Wednesday, September 25, 2013

The Perfect Vacation

I was really looking forward to a week in Bangkok.  Technically, I had to leave Myanmar so that I could reenter the country to renew my visa.  But it made a great excuse for a vacation.

I had lots of plans.  I was scheduled to arrive on Saturday and planned to dine on Mexican food for dinner, then relax.  On Sunday I planned to go to Chatuchak market - an enormous weekend market.  On Monday, I had an appointment to go to the Embassy to get my fingerprints.  I need them to get my CA teachers' certificate.  After that, I planned to walk, shop, eat street food and relax.

Those were my plans.  When I arrived Saturday, I walked from my apartment to a nearby Mexican food restaurant and got a fix.  Not great but it was Mexican food.   On Sunday, I wasn't feeling 100% and my leg was sore so I passed on the big market and chose to just walk and window shop on Sukhumvit road.  After a few hours, my leg had had it and I headed back to enjoy WIFI and cable TV.

On Monday I headed to my appointment at the Embassy.  My experience there deserves a post of it's own.  Bottom line, it took 2 hours to discover that they no longer do fingerprints.  As long as I was there, I paid $82 to have additional pages added to my passport, since I'll be needing them sooner or later.

After my experience at the embassy, I strolled up the road and picked up some street food before heading back to my hotel to chill for the rest of the day.  I still just wasn't feeling 100%.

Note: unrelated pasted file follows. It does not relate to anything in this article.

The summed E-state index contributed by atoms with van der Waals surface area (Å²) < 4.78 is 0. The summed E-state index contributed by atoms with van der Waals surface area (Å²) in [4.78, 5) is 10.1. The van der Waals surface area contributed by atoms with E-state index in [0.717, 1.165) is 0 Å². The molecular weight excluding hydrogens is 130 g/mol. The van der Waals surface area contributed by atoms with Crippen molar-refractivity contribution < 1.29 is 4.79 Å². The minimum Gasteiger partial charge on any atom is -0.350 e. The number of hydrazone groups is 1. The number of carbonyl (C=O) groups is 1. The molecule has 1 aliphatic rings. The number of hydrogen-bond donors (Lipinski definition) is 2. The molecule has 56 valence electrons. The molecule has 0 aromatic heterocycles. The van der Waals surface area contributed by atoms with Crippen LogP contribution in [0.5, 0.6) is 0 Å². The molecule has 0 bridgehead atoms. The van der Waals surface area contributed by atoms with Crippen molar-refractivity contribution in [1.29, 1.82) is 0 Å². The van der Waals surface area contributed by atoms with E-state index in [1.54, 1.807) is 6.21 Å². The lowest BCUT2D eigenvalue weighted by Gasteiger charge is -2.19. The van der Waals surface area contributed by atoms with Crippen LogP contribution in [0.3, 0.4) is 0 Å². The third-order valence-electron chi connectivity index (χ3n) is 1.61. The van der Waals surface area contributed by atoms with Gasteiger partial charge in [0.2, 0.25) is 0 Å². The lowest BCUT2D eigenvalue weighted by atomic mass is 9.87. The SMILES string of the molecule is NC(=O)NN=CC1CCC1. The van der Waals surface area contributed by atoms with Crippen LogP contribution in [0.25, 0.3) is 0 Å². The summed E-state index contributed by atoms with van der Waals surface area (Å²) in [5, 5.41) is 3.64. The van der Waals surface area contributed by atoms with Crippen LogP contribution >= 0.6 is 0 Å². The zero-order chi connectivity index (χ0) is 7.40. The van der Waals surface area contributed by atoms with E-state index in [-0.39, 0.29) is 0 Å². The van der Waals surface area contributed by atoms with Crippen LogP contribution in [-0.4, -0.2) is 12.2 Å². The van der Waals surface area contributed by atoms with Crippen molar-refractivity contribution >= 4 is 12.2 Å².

On Tuesday, a friend from Mandalay came to my hotel and we headed out for brunch and then to find the special police station where the embassy had directed me to get my fingerprints done.  Happily, as much as a hassle as it was to get into the US embassy only not to have my needs met, my experience with the Thai police was just the opposite.

It did start off a little shaky when we were asked for ID to get onto the police compound.  Jodi and I both whipped out our passports but the guards frowned and said no.  They kept asking for our hotel card.  I pulled out a business card from my hotel but that got another frown.  Jodi pulled out her Myanmar drivers' license and that got a big grin.  Who knew Myanmar ID would trump an American passport?  I realized later it was probably because they were going to hold the ID and probably knew we wouldn't be comfortable handing over our passports.  I think they were actually hoping to have us hand over a hotel key to ensure we came back.

20 minutes later I'd been fingerprinted and thought I was home free until the official asked for a copy of my passport.  I didn't have one.  He sent us off to get a copy with some sketchy directions.  We headed in the direction he pointed to and because I'm a woman, I immediately stopped the first guy I saw to ask for help.

He was well dressed and being escorted to a car by a number of police officers - more like a boss than a perp.  I really meant to get the attention of one of the officers standing by the sidelines but the "boss" asked in perfect English what I needed.  I explained and in Thai, he directed an officer to make a copy of my passport.  He explained that they don't normally do that but he wanted to help.  As soon as he knew I was set, he got in the car and was off.  I'll never know who he was but I'm very grateful.